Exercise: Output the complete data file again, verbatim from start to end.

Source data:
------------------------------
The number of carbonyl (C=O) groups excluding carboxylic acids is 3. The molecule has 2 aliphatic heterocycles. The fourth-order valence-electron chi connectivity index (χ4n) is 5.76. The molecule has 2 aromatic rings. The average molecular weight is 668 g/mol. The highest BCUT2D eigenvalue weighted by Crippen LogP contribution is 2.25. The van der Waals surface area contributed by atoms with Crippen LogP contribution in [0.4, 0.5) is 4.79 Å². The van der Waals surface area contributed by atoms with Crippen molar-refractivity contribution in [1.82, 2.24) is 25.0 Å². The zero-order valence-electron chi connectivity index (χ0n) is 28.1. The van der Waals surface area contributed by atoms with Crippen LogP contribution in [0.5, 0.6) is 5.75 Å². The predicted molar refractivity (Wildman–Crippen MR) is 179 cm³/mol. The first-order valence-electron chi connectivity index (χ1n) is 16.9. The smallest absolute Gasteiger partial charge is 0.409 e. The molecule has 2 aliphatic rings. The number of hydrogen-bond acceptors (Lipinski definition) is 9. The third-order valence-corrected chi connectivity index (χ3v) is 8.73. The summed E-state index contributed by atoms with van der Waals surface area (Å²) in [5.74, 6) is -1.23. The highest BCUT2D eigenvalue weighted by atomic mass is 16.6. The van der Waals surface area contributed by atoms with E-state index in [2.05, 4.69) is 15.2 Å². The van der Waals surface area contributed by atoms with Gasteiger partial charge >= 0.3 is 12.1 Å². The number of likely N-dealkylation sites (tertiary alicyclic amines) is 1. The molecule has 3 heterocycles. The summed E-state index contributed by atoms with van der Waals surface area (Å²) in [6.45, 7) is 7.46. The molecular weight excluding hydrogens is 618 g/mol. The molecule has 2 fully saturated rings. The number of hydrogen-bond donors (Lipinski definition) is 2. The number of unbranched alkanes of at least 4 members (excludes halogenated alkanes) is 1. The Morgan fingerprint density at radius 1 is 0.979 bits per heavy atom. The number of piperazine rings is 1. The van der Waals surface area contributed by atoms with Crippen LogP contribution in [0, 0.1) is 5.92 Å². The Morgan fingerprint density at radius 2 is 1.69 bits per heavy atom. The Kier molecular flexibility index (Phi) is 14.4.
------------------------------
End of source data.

The number of carbonyl (C=O) groups excluding carboxylic acids is 3. The molecule has 2 aliphatic heterocycles. The fourth-order valence-electron chi connectivity index (χ4n) is 5.76. The molecule has 2 aromatic rings. The average molecular weight is 668 g/mol. The highest BCUT2D eigenvalue weighted by Crippen LogP contribution is 2.25. The van der Waals surface area contributed by atoms with Crippen LogP contribution in [0.4, 0.5) is 4.79 Å². The van der Waals surface area contributed by atoms with Crippen molar-refractivity contribution in [1.82, 2.24) is 25.0 Å². The zero-order valence-electron chi connectivity index (χ0n) is 28.1. The van der Waals surface area contributed by atoms with Crippen LogP contribution in [0.5, 0.6) is 5.75 Å². The predicted molar refractivity (Wildman–Crippen MR) is 179 cm³/mol. The first-order valence-electron chi connectivity index (χ1n) is 16.9. The smallest absolute Gasteiger partial charge is 0.409 e. The molecule has 2 aliphatic rings. The number of hydrogen-bond acceptors (Lipinski definition) is 9. The third-order valence-corrected chi connectivity index (χ3v) is 8.73. The summed E-state index contributed by atoms with van der Waals surface area (Å²) in [5.74, 6) is -1.23. The highest BCUT2D eigenvalue weighted by atomic mass is 16.6. The van der Waals surface area contributed by atoms with E-state index in [2.05, 4.69) is 15.2 Å². The van der Waals surface area contributed by atoms with Gasteiger partial charge >= 0.3 is 12.1 Å². The number of likely N-dealkylation sites (tertiary alicyclic amines) is 1. The molecule has 3 heterocycles. The summed E-state index contributed by atoms with van der Waals surface area (Å²) in [6.45, 7) is 7.46. The molecular weight excluding hydrogens is 618 g/mol. The molecule has 2 fully saturated rings. The number of hydrogen-bond donors (Lipinski definition) is 2. The number of unbranched alkanes of at least 4 members (excludes halogenated alkanes) is 1. The Morgan fingerprint density at radius 1 is 0.979 bits per heavy atom. The number of piperazine rings is 1. The van der Waals surface area contributed by atoms with Crippen LogP contribution in [0, 0.1) is 5.92 Å². The Morgan fingerprint density at radius 2 is 1.69 bits per heavy atom. The Kier molecular flexibility index (Phi) is 14.4.